Last week, J flew up to the States for work, and the kids and I were on our own. He has been our lifeline, the one we depend on for transportation to Town since I can't seem to pull the rip cord to start the boat's outboard. J is our go-to guy for heavy lifting (the 5 gallon jugs of water we haul out here for drinking are cumbersome!) and local knowledge (he has been commuting here for the past year). His iPhone is also our Internet connection, our online umbilicus. Before he left, J loaded up our kilowatts of electricity, stockpiled the waterjugs, put the propane by the back door, entered everyone I might need on speed-dial and sharpened the machete. I admit I was a little nervous when he left. Would we be able to do this on our own?
Early mornings, we hitched a ride to Town with either the transport boat for Coral Beach Village or with our neighbor Andi. Some mornings we had to be at the far end of Town as early as 7:00am for Hayden's dive certification at Underwater Vision, while Max and Pip went on up the hill to marine conservation class at BICA.
I had a small epiphany one day as I was walking with my three little ducks in a row, single file since the narrow street can be a crazy mix of scooters and quads and tuk-tuks and bicycles front-loaded with watermelons. I looked around and I felt like, this is our life. Seven weeks into our adventure, something has shifted for me. This doesn't feel like a huge extreme adventure anymore. Not the usual buzz and sensory assault that I used to get in Town. Just a quiet ticking off of my To-Do list: smoothies and email check-in at Munchies, pick up avocados from Bobby, bags of hairy red lychees from the men by the ferry port, huevos from Bush's where they are freshest, and yogurt from Jennifer with a visit to Benja and Mimi, Piper to painting class at the museum by three, return movies to Funkytown...
It feels like we belong here, hopping on the back of JW's golf cart for a lift up the street, waving to our friends at Che Pancho, speaking whole conversations in Spanish with Alejandro, the tuk-tuk driver. Alejandro and I had gotten off to a bad start when we first arrived here, the result of the chasmic gaps in my Spanish ability. Afterwards, he would frequently ignore my phone calls and look away in the street. But I needed him to be reliable with no other way from Blue Bayou into Town.
So I studied my Spanish at night to make conversation with Alejandro, and after the first day, earnest Max insisted on sitting on the narrow front seat beside him, leaning his cheek into Alejandro's forearm in that inimitable, endearing Max way, chatting him up about fruit and futbol (in Spanish--le gusto mucho!) and cheerfully jumping out to operate the gates at Las Palmas. One afternoon Alejandro saw me hauling our yoga mats and snorkel gear and groceries down the street towards the marina (I'd already dropped the huevos and they were dripping out the bottom of the bag) and the kids were dawdling and sweaty, and he chivalrously waved us in and took us the last quarter mile with no charge. I told him in all sincerity that he was the best, and he grinned and welcomed me to call him, anytime.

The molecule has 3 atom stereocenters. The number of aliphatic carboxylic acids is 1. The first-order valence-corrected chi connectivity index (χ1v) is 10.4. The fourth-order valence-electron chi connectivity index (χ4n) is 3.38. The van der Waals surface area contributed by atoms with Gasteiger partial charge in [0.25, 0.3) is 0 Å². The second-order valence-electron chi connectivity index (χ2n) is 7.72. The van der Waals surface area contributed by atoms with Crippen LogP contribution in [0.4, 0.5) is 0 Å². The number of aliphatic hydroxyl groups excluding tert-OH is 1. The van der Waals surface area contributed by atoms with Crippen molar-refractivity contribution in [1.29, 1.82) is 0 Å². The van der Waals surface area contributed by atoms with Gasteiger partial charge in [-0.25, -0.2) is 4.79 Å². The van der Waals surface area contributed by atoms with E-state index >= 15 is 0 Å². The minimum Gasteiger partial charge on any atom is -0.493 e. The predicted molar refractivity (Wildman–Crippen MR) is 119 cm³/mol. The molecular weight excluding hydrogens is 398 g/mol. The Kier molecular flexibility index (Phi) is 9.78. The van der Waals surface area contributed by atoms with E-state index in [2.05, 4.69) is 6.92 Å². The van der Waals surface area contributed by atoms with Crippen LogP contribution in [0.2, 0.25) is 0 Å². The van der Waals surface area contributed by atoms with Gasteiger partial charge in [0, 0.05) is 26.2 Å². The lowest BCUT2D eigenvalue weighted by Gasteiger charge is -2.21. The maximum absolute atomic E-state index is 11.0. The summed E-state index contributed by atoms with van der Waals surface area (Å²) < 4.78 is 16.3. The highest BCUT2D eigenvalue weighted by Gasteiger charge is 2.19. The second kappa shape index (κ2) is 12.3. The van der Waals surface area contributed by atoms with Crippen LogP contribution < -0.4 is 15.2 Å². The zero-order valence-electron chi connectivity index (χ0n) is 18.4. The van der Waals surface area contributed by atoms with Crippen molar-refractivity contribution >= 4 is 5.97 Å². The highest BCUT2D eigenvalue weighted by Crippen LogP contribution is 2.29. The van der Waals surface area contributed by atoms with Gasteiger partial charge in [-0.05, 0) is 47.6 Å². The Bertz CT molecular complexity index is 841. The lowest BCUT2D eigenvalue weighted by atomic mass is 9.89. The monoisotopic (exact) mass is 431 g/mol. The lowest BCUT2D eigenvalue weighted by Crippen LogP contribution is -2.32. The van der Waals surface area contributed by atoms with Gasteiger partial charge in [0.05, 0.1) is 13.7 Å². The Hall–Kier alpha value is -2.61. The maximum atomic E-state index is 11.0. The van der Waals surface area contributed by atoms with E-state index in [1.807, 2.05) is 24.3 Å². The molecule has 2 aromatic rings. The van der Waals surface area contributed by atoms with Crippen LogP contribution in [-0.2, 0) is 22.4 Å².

Afternoons, we all sweat rivers in the new Yoga Utila studio above Bush's Supermercado. (Max passed on painting class one day to join me in his first adult seventy-five minute Vinyasa class where he proudly showed off his wheel pose and headstand.) At the end of the day, we cooled off by jumping off every boat, dock, bar or balcony over the ocean.
One of the things I dreamed of was my children forming friendships across all boundaries and borders. Last week, in the breaks between the classroom and underwater parts of Hayden's certification, my kids played fierce but fun games of water tag with whoever showed up in a combination of Spanish, English and the universal dialect of pre-teen trashtalk. The boys list the mayor's son and Camilo, the Argentinian boy who lives up the canal on an old sailboat and looks so much like Max that people in town do a double take when they see them side-by-side, as their newfound friends.
We rode home exhausted every night, gliding quietly through the canals at sunset, where Amigo greeted us with full-body wagging in the marina and exuberant barks. Our life on the South Shore is like an exhalation, much quieter, more mellow, and coming home and putting down a day's worth of packages and must-haves and groceries felt like a stripping, an unloading of my burdens. A sigh, one word, home...
After eight days, J came back, bearing gifts from the States of polarized sunglasses, jasmine green tea, Shrinky Dinks and copper wire.
Hayden has graduated as a certified diver, and the BICA class with Amber is finished. Life on the South Shore picked up where it left off, with the small, internal adjustment that I feel more connected to the island as a whole, and confident in my ability to navigate a week of solo parenting in a foreign country. It is still an adventure (roving day long power outtages and the rainy season slow in coming) but I can safely say we have found our Utila groove.
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